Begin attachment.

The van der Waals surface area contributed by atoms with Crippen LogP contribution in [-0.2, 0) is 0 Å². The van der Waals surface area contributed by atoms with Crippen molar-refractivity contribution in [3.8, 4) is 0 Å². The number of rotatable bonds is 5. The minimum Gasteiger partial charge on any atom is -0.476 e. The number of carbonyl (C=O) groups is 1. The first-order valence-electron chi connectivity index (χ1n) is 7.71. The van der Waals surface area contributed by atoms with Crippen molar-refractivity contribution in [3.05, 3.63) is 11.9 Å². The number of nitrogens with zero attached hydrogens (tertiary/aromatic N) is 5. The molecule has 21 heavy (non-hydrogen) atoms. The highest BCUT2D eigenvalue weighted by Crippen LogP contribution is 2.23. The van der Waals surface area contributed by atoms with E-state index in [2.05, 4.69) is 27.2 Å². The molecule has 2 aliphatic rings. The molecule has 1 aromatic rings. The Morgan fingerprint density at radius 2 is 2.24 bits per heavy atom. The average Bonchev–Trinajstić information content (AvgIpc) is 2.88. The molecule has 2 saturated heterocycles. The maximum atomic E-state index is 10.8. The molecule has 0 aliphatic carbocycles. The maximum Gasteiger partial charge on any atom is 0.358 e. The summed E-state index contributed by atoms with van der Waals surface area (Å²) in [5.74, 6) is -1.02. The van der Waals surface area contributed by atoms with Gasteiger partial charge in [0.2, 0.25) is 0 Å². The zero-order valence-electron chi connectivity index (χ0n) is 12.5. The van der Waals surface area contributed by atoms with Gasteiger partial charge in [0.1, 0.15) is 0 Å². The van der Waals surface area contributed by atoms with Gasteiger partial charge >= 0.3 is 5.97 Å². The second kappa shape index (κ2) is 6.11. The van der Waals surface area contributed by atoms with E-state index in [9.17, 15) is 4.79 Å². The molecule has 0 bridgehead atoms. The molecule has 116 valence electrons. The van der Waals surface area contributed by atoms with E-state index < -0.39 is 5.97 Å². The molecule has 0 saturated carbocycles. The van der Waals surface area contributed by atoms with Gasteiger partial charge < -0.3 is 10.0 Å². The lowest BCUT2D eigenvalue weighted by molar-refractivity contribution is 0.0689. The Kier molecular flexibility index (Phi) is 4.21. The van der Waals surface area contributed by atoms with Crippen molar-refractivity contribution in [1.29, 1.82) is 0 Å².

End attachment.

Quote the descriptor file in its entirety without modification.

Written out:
The van der Waals surface area contributed by atoms with Crippen LogP contribution in [-0.2, 0) is 0 Å². The van der Waals surface area contributed by atoms with Crippen molar-refractivity contribution in [3.8, 4) is 0 Å². The number of rotatable bonds is 5. The minimum Gasteiger partial charge on any atom is -0.476 e. The number of carbonyl (C=O) groups is 1. The first-order valence-electron chi connectivity index (χ1n) is 7.71. The van der Waals surface area contributed by atoms with Crippen molar-refractivity contribution in [3.05, 3.63) is 11.9 Å². The number of nitrogens with zero attached hydrogens (tertiary/aromatic N) is 5. The molecule has 21 heavy (non-hydrogen) atoms. The highest BCUT2D eigenvalue weighted by Crippen LogP contribution is 2.23. The van der Waals surface area contributed by atoms with E-state index in [2.05, 4.69) is 27.2 Å². The molecule has 2 aliphatic rings. The molecule has 1 aromatic rings. The Morgan fingerprint density at radius 2 is 2.24 bits per heavy atom. The average Bonchev–Trinajstić information content (AvgIpc) is 2.88. The molecule has 2 saturated heterocycles. The maximum atomic E-state index is 10.8. The molecule has 0 aliphatic carbocycles. The maximum Gasteiger partial charge on any atom is 0.358 e. The summed E-state index contributed by atoms with van der Waals surface area (Å²) in [5.74, 6) is -1.02. The van der Waals surface area contributed by atoms with Gasteiger partial charge in [0.2, 0.25) is 0 Å². The zero-order valence-electron chi connectivity index (χ0n) is 12.5. The van der Waals surface area contributed by atoms with Gasteiger partial charge in [0.1, 0.15) is 0 Å². The van der Waals surface area contributed by atoms with Gasteiger partial charge >= 0.3 is 5.97 Å². The second kappa shape index (κ2) is 6.11. The van der Waals surface area contributed by atoms with E-state index in [9.17, 15) is 4.79 Å². The molecule has 0 bridgehead atoms. The molecule has 116 valence electrons. The van der Waals surface area contributed by atoms with E-state index < -0.39 is 5.97 Å². The molecule has 0 saturated carbocycles. The van der Waals surface area contributed by atoms with Gasteiger partial charge < -0.3 is 10.0 Å². The lowest BCUT2D eigenvalue weighted by molar-refractivity contribution is 0.0689. The Kier molecular flexibility index (Phi) is 4.21. The van der Waals surface area contributed by atoms with Crippen molar-refractivity contribution in [1.29, 1.82) is 0 Å².